We’ve talked repeatedly about how ridiculous it is that supporters of SOPA/PIPA conflate physical counterfeiting with digital copyright infringement. The two are quite different in many, many ways. And here’s a case where it’s coming back to bite the supporters, as plenty of companies who would support a narrow action against a specific problem, are being used by the US CoC, who pretends they support broad, overreaching laws that touch on issues totally unrelated to the specific issue these companies wanted to discuss.

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Companies: d'addario, gibson, petzl, us chamber of commerce

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Comments on “Gibson Guitar & Others On SOPA Supporters List Say They Never Supported The Bill”

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43 Comments
Anonymous Coward says:

Re: Re: Re:

No, are you? Seriously! I think they are being weenies, too weak to stand up for what they signed up for. They wanted this type of legislation… they said it. But when called on it, they wuss out and say “no, we don’t support it”. But you notice they don’t say they are specifically against it either.

Weenies.

Anonymous Coward says:

Re: Re: Re: Re:

“But you notice they don’t say they are specifically against it either.”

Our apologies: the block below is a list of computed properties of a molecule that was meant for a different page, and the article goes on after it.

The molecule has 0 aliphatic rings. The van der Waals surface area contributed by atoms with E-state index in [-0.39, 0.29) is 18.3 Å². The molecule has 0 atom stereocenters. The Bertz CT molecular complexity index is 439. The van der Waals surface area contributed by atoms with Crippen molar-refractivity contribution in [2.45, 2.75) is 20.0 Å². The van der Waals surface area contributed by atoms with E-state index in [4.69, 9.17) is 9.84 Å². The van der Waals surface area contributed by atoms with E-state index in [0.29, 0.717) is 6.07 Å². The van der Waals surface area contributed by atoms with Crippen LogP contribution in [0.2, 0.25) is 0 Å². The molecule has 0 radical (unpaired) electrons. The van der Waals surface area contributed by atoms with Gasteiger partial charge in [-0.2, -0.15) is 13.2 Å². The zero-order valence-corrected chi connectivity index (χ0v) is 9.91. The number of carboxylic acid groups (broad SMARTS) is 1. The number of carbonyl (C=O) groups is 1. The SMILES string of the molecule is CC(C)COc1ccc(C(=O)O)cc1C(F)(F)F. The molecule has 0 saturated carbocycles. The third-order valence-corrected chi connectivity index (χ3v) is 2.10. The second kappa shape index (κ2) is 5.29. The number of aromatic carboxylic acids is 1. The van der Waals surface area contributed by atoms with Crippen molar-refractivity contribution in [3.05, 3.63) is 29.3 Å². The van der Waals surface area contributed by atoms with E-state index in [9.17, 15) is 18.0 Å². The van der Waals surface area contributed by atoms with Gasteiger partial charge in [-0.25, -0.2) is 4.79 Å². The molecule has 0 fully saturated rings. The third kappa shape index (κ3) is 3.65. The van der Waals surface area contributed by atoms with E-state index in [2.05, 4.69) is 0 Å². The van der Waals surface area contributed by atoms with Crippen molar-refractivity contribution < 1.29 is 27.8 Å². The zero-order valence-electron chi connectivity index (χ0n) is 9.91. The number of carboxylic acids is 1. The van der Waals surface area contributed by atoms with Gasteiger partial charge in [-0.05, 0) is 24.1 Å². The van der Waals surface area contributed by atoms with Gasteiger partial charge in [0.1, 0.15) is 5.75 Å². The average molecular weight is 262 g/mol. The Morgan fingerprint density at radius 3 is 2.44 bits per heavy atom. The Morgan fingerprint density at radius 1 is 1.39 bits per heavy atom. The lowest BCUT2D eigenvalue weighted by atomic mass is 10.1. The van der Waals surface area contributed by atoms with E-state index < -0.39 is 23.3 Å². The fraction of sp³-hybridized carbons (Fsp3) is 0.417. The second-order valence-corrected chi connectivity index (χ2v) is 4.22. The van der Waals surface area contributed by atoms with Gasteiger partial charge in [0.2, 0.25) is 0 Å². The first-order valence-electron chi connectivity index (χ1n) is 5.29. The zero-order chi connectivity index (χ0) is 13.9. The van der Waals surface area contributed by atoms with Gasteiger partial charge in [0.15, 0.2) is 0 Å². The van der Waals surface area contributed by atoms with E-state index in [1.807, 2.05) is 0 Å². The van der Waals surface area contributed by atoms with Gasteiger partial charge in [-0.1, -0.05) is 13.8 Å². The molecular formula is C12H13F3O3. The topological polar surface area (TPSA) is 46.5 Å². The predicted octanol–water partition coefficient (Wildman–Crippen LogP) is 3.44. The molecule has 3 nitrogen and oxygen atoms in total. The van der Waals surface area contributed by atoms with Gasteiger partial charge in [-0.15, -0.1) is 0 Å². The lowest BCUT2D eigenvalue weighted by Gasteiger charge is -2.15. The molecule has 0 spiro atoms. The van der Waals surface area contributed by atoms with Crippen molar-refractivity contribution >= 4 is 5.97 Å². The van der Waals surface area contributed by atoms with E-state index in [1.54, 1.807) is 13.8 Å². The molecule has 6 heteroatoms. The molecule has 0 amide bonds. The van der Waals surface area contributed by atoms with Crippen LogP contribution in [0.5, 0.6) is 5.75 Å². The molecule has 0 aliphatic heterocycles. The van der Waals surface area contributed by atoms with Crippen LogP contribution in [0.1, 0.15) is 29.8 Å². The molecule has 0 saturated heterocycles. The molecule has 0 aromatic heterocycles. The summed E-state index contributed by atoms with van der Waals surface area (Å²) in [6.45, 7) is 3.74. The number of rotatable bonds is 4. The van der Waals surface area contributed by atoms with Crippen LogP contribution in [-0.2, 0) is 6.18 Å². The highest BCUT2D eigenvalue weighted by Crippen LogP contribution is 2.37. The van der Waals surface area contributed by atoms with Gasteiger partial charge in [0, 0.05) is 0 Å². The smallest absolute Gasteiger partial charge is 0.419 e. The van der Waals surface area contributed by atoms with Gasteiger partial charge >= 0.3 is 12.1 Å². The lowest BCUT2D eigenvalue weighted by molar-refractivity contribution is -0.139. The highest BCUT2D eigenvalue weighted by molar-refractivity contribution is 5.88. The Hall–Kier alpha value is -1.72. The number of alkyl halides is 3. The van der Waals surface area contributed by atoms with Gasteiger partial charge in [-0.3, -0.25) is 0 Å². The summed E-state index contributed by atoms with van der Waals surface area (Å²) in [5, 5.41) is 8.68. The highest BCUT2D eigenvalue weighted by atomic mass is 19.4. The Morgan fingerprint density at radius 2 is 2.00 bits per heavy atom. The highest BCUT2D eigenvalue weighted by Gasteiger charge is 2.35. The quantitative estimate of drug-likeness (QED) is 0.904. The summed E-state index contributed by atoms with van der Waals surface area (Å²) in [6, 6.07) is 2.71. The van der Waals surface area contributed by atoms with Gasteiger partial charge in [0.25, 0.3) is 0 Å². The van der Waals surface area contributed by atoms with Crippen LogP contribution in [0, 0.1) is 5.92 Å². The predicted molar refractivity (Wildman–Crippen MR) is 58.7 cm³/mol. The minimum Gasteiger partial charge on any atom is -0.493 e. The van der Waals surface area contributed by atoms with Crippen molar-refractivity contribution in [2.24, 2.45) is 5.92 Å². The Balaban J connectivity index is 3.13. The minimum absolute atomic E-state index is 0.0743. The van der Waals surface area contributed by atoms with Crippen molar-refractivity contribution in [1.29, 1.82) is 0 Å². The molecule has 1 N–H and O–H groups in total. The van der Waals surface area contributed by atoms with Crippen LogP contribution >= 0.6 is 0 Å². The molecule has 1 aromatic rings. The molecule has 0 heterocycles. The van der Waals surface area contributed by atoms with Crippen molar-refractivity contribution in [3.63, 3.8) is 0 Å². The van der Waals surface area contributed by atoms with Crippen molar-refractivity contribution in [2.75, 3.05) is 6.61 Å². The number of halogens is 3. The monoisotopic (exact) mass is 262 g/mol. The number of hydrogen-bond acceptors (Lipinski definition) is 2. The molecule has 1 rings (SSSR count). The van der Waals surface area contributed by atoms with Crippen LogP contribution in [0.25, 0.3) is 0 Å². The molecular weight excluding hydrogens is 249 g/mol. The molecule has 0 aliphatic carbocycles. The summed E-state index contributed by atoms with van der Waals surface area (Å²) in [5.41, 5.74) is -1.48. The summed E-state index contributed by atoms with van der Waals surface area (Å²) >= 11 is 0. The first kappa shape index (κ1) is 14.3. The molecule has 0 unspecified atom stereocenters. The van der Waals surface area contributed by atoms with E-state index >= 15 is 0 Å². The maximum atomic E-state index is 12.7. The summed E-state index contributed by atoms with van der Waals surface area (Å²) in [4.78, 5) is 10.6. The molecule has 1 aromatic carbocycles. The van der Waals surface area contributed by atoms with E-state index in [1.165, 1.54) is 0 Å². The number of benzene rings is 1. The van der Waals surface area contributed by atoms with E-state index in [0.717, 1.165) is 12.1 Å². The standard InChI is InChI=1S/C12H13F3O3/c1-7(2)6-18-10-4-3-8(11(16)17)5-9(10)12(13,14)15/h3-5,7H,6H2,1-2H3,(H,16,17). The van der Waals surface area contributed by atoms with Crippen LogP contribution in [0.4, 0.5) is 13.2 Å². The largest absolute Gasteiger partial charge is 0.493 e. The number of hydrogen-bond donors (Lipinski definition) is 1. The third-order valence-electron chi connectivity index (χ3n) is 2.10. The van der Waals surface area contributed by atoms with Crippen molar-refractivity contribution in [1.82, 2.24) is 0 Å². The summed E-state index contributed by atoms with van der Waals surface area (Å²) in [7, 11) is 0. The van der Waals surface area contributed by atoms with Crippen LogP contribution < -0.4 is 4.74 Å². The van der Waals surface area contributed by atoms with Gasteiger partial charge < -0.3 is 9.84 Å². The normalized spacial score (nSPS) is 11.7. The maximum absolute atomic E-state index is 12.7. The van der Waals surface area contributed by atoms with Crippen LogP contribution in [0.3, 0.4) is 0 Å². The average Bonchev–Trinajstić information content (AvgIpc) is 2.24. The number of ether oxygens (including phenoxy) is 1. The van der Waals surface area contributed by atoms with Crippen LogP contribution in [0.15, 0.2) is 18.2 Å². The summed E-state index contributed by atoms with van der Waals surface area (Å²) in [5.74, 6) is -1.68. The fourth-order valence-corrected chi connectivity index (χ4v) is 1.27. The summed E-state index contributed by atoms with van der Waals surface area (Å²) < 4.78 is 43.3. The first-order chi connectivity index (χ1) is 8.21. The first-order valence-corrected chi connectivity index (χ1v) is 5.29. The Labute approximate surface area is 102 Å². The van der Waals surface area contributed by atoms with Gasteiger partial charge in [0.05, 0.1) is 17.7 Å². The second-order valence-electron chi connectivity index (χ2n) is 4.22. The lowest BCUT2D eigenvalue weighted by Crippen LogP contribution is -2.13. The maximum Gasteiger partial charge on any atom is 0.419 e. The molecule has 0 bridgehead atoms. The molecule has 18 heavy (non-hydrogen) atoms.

Really?

“Hey guys – Gibson does NOT support this legislation. Gibson’s CEO has demanded that Gibson be removed from the list of company’s supporting SOPA.”

“Petzl America has not and does not support SOPA or the Protect IP Act. Nor do we support any legislation that would harm the freedom of the Internet. “

To me, that would appear like they are against these bills.

Anonymous Coward says:

Re: Re: Re: Re:

“They wanted this type of legislation…”

Here is the crucial difference that you fail to grasp (because you don’t really want to, it seems).

They want the type of legislation that can provide them with the additional protections that they feel that they need. But they realized that SOPA goes way too far in destroying other’s rights in an attempt to protect theirs.

You can’t give one subset of the population special privileges if that will cause another subset to lose part of their rights.

Richard (profile) says:

Re: Re: Re: Re:

No, are you? Seriously! I think they are being weenies, too weak to stand up for what they signed up for. They wanted this type of legislation…

You really do spout some rubbish don’t you!
If you dead the linked article you’d realise that Gibson have been on the receiving end of exactly this type of law. It is inconceivable that they could support something like SOPA.

Anonymous Coward says:

Re: Re: Re:2 Re:

Read yourself, your fearless leader’s own words:

“it looks like Gibson’s “support” came from a letter sent by the US Chamber of Commerce in support of the general concept of PROTECT IP and SOPA, not directly about SOPA itself.”

Basically, they support the ideas, the concepts, and the goals of this sort of legislation, but are not wanting to be on the record as supporting SOPA specifically.